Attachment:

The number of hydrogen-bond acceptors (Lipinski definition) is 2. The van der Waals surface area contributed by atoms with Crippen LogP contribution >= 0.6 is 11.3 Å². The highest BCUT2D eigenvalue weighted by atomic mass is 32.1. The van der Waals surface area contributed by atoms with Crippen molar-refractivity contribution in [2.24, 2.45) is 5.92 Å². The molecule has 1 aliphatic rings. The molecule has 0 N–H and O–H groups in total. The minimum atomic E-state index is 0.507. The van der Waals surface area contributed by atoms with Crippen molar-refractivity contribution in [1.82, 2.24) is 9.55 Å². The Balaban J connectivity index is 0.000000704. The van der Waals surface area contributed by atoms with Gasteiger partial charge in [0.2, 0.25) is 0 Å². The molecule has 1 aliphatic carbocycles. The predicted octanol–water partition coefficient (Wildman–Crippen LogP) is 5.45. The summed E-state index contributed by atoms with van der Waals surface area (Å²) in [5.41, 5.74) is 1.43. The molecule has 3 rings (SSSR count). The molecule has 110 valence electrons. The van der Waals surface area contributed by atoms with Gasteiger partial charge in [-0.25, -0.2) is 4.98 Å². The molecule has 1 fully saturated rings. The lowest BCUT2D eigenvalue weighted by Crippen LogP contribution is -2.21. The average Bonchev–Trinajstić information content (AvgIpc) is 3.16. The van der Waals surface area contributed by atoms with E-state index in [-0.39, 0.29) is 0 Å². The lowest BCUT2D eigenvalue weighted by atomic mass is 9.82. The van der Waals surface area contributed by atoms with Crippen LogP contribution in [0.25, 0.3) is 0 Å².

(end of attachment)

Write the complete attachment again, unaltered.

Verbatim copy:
The number of hydrogen-bond acceptors (Lipinski definition) is 2. The van der Waals surface area contributed by atoms with Crippen LogP contribution >= 0.6 is 11.3 Å². The highest BCUT2D eigenvalue weighted by atomic mass is 32.1. The van der Waals surface area contributed by atoms with Crippen molar-refractivity contribution in [2.24, 2.45) is 5.92 Å². The molecule has 1 aliphatic rings. The molecule has 0 N–H and O–H groups in total. The minimum atomic E-state index is 0.507. The van der Waals surface area contributed by atoms with Crippen molar-refractivity contribution in [1.82, 2.24) is 9.55 Å². The Balaban J connectivity index is 0.000000704. The van der Waals surface area contributed by atoms with Gasteiger partial charge in [0.2, 0.25) is 0 Å². The molecule has 1 aliphatic carbocycles. The predicted octanol–water partition coefficient (Wildman–Crippen LogP) is 5.45. The summed E-state index contributed by atoms with van der Waals surface area (Å²) in [5.41, 5.74) is 1.43. The molecule has 3 rings (SSSR count). The molecule has 110 valence electrons. The van der Waals surface area contributed by atoms with Gasteiger partial charge in [-0.25, -0.2) is 4.98 Å². The molecule has 1 fully saturated rings. The lowest BCUT2D eigenvalue weighted by Crippen LogP contribution is -2.21. The average Bonchev–Trinajstić information content (AvgIpc) is 3.16. The van der Waals surface area contributed by atoms with E-state index in [-0.39, 0.29) is 0 Å². The lowest BCUT2D eigenvalue weighted by atomic mass is 9.82. The van der Waals surface area contributed by atoms with Crippen LogP contribution in [0.25, 0.3) is 0 Å².